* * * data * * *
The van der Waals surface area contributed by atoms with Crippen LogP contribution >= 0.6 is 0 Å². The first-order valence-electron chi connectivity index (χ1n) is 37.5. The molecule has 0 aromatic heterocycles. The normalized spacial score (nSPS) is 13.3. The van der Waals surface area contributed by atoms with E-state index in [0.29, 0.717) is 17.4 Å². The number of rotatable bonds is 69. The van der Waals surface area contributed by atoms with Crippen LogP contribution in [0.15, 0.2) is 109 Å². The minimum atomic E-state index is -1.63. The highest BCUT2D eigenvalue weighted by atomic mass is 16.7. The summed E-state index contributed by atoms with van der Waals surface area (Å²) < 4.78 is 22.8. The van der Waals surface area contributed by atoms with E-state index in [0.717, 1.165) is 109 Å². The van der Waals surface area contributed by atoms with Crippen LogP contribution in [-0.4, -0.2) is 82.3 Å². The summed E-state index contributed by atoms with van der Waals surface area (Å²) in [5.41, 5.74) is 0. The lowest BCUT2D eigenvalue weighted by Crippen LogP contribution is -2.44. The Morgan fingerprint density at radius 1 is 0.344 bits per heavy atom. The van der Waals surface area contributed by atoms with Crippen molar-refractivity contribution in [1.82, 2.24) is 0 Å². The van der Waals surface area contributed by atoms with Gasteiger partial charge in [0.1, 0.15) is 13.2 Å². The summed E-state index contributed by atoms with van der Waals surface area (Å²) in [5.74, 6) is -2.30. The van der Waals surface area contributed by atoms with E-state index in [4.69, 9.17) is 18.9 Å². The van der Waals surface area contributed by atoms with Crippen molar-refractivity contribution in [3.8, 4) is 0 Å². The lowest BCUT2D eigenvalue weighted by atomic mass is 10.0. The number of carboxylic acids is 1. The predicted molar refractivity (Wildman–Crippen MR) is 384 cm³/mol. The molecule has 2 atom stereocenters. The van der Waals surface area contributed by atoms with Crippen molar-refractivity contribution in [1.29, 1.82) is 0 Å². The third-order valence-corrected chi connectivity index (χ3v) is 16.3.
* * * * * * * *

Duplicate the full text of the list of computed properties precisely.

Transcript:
The van der Waals surface area contributed by atoms with Crippen LogP contribution >= 0.6 is 0 Å². The first-order valence-electron chi connectivity index (χ1n) is 37.5. The molecule has 0 aromatic heterocycles. The normalized spacial score (nSPS) is 13.3. The van der Waals surface area contributed by atoms with E-state index in [0.29, 0.717) is 17.4 Å². The number of rotatable bonds is 69. The van der Waals surface area contributed by atoms with Crippen LogP contribution in [0.15, 0.2) is 109 Å². The minimum atomic E-state index is -1.63. The highest BCUT2D eigenvalue weighted by atomic mass is 16.7. The summed E-state index contributed by atoms with van der Waals surface area (Å²) < 4.78 is 22.8. The van der Waals surface area contributed by atoms with E-state index in [0.717, 1.165) is 109 Å². The van der Waals surface area contributed by atoms with Crippen LogP contribution in [-0.4, -0.2) is 82.3 Å². The summed E-state index contributed by atoms with van der Waals surface area (Å²) in [5.41, 5.74) is 0. The lowest BCUT2D eigenvalue weighted by Crippen LogP contribution is -2.44. The Morgan fingerprint density at radius 1 is 0.344 bits per heavy atom. The van der Waals surface area contributed by atoms with Crippen molar-refractivity contribution in [1.82, 2.24) is 0 Å². The van der Waals surface area contributed by atoms with Gasteiger partial charge in [0.1, 0.15) is 13.2 Å². The summed E-state index contributed by atoms with van der Waals surface area (Å²) in [5.74, 6) is -2.30. The van der Waals surface area contributed by atoms with E-state index in [4.69, 9.17) is 18.9 Å². The van der Waals surface area contributed by atoms with Crippen molar-refractivity contribution in [3.8, 4) is 0 Å². The lowest BCUT2D eigenvalue weighted by atomic mass is 10.0. The number of carboxylic acids is 1. The predicted molar refractivity (Wildman–Crippen MR) is 384 cm³/mol. The molecule has 2 atom stereocenters. The van der Waals surface area contributed by atoms with Crippen molar-refractivity contribution in [1.29, 1.82) is 0 Å². The third-order valence-corrected chi connectivity index (χ3v) is 16.3.